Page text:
Stanford Literary Lab
Stanford Literary Lab

Researchers Map the Emotions of Fictional London

Stanford Literary Lab
Stanford Literary Lab

London has served as the setting for sweeping romances, murder mysteries, and pretty much every other genre of fiction you can name. But not every London neighborhood has received equal literary treatment. As Smithsonian.com reports, a new project from Stanford’s Literary Lab explores the emotions attached to different parts of London in 18th and 19th century novels.

The literary maps are featured in a pamphlet titled “The Emotions of London” [PDF]. For their study, researchers fed novels into a computer program that searched for mentions of specific place names in London. From there, they paid freelancers to look at the context of 15,000 locations and identify the emotions associated with them.

It’s no surprise that London’s historically affluent West End is depicted in a happier light than the historically poor East End, which is most heavily associated with fear. What’s more interesting is how little the data changes from one decade to the next. The British capital underwent major shifts between 1700 and 1900. An exploding population stretched the borders outward while the City in central London became less crowded. Despite this, London writers remained preoccupied with the West End and the City throughout the 18th and 19th centuries.

“It is fascinating to measure how novelists both reflect normative space and diverge from ‘real’ space,” the pamphlet’s primary cartographer Erik Steiner said in a release. “London novels tended to be slow to adopt new places as they were populated over time.” You can check out some highlights from the pamphlet below.

[h/t Smithsonian.com]

All images courtesy of Stanford Literary Lab.

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Most People Consistently Visit 25 Different Places in Their Daily Lives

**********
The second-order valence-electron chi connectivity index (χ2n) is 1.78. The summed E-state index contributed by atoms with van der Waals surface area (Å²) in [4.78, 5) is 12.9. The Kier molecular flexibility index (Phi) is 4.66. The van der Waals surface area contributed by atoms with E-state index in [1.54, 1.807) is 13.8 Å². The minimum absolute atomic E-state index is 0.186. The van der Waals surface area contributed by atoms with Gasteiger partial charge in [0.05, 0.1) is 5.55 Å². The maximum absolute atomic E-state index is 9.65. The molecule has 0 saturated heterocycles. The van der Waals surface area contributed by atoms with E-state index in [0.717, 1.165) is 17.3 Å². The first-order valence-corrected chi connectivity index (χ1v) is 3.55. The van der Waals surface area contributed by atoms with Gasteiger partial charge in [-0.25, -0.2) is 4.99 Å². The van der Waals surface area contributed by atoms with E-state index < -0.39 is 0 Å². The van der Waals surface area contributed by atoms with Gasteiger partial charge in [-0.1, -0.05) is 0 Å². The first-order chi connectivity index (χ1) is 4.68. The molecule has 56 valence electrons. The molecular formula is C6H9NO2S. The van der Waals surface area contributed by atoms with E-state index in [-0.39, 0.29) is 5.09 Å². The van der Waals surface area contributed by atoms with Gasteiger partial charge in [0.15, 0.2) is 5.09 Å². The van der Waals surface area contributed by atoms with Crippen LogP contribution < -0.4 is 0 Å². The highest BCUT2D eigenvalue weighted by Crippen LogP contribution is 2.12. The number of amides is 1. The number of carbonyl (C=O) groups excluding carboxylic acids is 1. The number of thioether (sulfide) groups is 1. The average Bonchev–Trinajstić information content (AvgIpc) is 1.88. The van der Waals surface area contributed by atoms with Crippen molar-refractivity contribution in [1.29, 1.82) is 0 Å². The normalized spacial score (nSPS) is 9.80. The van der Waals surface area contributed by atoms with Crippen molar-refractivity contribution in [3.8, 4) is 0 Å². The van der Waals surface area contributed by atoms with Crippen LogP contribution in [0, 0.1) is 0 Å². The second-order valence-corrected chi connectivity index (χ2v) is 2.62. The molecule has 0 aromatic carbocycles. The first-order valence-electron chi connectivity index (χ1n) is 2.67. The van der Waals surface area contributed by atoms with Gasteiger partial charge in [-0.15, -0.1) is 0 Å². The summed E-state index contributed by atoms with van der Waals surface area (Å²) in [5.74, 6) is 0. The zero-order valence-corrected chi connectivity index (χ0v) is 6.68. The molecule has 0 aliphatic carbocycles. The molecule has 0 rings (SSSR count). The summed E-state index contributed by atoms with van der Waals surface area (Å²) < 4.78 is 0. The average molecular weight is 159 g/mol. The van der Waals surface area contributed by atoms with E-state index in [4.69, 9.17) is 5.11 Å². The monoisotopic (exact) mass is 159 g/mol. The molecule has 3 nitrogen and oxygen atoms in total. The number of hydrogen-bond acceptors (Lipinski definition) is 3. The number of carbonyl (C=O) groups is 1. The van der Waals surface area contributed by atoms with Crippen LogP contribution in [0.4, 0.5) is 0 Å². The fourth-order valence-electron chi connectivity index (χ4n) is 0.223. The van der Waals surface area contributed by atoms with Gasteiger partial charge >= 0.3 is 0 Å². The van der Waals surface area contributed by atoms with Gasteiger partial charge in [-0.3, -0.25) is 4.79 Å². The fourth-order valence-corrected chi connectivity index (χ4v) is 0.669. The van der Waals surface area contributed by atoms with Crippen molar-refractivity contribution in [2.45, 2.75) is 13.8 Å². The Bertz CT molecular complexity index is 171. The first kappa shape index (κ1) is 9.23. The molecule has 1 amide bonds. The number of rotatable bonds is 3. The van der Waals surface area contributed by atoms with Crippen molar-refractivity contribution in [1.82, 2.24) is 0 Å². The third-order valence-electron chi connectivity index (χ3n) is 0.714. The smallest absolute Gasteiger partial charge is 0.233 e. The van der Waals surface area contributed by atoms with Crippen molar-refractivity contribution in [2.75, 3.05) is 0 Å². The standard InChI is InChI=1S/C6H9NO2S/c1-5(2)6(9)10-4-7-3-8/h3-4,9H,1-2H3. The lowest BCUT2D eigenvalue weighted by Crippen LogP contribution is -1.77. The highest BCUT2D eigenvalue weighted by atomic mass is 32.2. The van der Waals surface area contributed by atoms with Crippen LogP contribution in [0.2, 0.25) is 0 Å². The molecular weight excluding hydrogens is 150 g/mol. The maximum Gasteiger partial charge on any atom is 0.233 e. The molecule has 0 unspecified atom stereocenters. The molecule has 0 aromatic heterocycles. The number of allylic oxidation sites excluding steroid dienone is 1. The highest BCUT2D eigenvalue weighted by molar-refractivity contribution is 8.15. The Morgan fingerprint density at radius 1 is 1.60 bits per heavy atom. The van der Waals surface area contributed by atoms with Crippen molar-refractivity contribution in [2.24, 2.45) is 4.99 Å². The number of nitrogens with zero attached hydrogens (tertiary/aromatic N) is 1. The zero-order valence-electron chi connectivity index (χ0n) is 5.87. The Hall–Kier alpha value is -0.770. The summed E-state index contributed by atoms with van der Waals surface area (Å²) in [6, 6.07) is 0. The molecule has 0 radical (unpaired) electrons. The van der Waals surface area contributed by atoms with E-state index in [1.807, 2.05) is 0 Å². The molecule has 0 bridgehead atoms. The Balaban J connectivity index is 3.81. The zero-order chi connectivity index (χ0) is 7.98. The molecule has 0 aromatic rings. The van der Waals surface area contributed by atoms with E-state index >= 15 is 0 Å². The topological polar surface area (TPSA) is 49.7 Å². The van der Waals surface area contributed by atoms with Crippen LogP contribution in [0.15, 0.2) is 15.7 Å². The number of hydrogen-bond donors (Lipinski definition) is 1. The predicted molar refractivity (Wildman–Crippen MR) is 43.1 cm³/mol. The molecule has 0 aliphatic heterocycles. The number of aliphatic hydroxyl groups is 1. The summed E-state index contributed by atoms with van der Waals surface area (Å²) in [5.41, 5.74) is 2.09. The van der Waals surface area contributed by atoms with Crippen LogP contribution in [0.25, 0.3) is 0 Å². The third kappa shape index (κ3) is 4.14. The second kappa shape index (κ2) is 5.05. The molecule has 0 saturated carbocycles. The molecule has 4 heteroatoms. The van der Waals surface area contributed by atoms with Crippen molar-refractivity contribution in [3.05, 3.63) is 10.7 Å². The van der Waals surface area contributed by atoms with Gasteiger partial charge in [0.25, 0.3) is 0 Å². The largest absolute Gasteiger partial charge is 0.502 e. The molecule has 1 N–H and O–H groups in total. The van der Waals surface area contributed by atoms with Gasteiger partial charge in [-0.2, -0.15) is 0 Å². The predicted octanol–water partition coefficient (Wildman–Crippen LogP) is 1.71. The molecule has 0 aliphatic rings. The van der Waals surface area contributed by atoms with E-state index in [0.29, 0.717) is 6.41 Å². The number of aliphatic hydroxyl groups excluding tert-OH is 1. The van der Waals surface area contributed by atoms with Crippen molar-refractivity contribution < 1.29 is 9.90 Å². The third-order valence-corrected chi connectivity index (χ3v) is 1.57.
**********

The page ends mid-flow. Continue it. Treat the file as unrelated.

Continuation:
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We move around a lot less during our daily lives than you might expect. Based on data from 40,000 people, a new study on human mobility finds that we tend to frequent only 25 places at any given time in our lives.

In the study, published in Nature Human Behaviour, researchers from City, University of London, the Technical University of Denmark, and Sony Mobile Communications found that people tend to have a maximum number of 25 places that they visit regularly, and if they begin frequenting a new place, they probably stop going to another, keeping their total number of haunts constant.

The researchers used several different datasets to understand how people move through their lives, including studies with college students and university employees, data from a smartphone activity tracker called Lifelog, and a Nokia research project that tracked the behavior of a group of cell phone users living near Lake Geneva in Switzerland between 2009 and 2011.

They found that people constantly face trade-offs between the curiosity that drives us to check out new places and the laziness and comfort that keeps us going back to our regular haunts. As a result, the number of locations we tend to visit stays relatively steady. People “continually explore new places yet they are loyal to a limited number of familiar ones,” the authors write.